Device-as-a-Service Will Power the Access Economy

The next phase in our move to the rent-don't-buy economy shapes up with "device as a service".

James Kobielus, Tech Analyst, Consultant and Author

September 21, 2018

7 Min Read
Image: Pixabay

Ownership is becoming passé, or at least it’s no longer seen as the primary means for achieving the good life. As what’s been called the “sharing economy” “access economy,” or “collaborative economy” takes hold, consumers are more open to renting and other options that don’t require a transfer of ownership.

You can also think of this phenomenon as “property as a service.” People will pay for a property-grade consumption experience -- such as having full access to someone else’s car or home —when they only need it for a limited term and don’t wish to go into debt, assume title, or take on the other financial burdens associated with ownership. Some startups have branched into facilitating peer-to-peer renting of unused personal devices, such as cameras, musical instruments, and athletic gear.

As the Internet of Things spreads, we’re likely to see the advent of what some are calling “device as a service.” Contrary to what you may think, this doesn’t mean that most of us will be renting out our smartphones and gaming consoles to the highest bidder. Instead, device-as-a-service refers to the futuristic cloud-computing approach under which:

  • Users will be able to rent out the compute, storage, memory, and bandwidth resources of IoT endpoints individually or in larger virtualized clusters.

  • The infrastructure will harness the power of cloud-to-edge virtualization so that two or more IoT devices can be elastically and adaptively combined to handle dynamic workloads.

  • The end user will be presented with an AI-personalized holistic experience, as if all these scattered devices, yoked on demand, were simply nodes in an edge-oriented cloud service delivering a unitary application.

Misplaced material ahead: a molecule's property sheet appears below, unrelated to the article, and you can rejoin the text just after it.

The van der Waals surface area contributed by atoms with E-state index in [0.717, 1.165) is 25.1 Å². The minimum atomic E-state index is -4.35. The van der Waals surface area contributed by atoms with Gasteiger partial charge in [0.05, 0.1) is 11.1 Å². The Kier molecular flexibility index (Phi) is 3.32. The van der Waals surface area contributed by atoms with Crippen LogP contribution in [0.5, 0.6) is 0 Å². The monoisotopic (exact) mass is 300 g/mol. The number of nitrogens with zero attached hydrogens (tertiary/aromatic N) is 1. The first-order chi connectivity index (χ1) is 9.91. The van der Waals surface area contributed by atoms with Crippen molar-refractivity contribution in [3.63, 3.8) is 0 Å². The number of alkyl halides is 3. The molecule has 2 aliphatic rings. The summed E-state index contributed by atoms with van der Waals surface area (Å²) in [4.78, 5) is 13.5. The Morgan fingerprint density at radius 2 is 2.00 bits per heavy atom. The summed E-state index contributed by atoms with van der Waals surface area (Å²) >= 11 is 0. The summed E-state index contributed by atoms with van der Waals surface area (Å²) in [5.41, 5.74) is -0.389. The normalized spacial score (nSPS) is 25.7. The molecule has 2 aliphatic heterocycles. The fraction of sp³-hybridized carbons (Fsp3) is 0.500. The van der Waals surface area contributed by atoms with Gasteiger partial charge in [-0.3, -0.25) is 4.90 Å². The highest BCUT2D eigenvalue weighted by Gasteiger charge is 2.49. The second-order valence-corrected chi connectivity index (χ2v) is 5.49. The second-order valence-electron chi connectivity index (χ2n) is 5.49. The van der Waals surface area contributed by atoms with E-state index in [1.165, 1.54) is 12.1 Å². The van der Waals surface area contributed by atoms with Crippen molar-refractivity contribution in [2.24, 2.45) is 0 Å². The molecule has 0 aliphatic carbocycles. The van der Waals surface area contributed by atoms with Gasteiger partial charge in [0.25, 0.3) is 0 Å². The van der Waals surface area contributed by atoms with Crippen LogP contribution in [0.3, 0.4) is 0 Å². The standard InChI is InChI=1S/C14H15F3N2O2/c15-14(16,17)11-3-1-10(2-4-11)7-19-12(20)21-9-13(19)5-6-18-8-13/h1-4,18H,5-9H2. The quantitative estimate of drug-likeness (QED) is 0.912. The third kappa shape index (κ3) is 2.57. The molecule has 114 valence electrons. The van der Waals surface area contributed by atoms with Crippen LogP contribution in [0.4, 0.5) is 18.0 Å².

Another way of looking at this is “experience as a service,” with the cloud-to-edge infrastructure enabling us to rent a slice of IoT device bliss on-demand without our having to take possession of its physical instantiation. In a world where every piece of physical infrastructure is increasingly repurposable to support shifting workloads through edge virtualization, device-as-a-service has potential applications in such domains as:

Personal devices as a service: More consumers may choose to rent rather than own smartphones, tablets, appliances, and other personal edge devices, much the same way that time-sharing is done in the vacation rental industry. Within the IoT edge cloud, device-as-a-service might be used to dynamically reconfigure each acquired device to the next user’s specific requirements, predictively embedding profile information, environmental context, interest graphs, and other AI assets in physical devices to personalize the experience seamlessly.

Manufacturing and logistics devices as a service: More businesses might choose to rent rather than own their entire value chain, from the factory floor all the way out to the supply chain. Device-as-a-service could be used to flexibly reconfigure assembly lines, shipping containers, warehousing systems, long-haul trucks, and other physical assets to serve each user’s specific requirements, predictively managing equipment performance, prevent failures, and boost efficiency and throughput from end-to-end.

Network traffic management devices-as-a-service: More organizations might rent complex software-defined wide area networks that can be virtually instantaneously reconfigured and optimized for their specific workloads. Device-as-a-service could be used to ensure that all routers, controllers, and other networking devices behave as a seamlessly connected asset, using AI to ensure predictive bandwidth optimization, quality of service maintenance, and service level guarantees.

Bear in mind, though, that device-as-a-service is more of a vision in today’s IoT market than a concrete deployed reality. We’re seeing more discussions of it by consultants in the IoT arena than we’re seeing real-world implementations. But the approach appears to be gaining ground in industry efforts. In late 2017, Bosch contributed its Ditto codebase to the Eclipse Foundation under open source to catalyze the development of a cloud-native, infrastructure-agnostic device-as-a-service capability built around the emerging architectural concept of digital twins.

Before we examine the details of Eclipse Ditto, let’s remind ourselves what we mean when we refer to a digital twin, which is being implemented by a growing range of IoT and cloud vendors for industrial applications.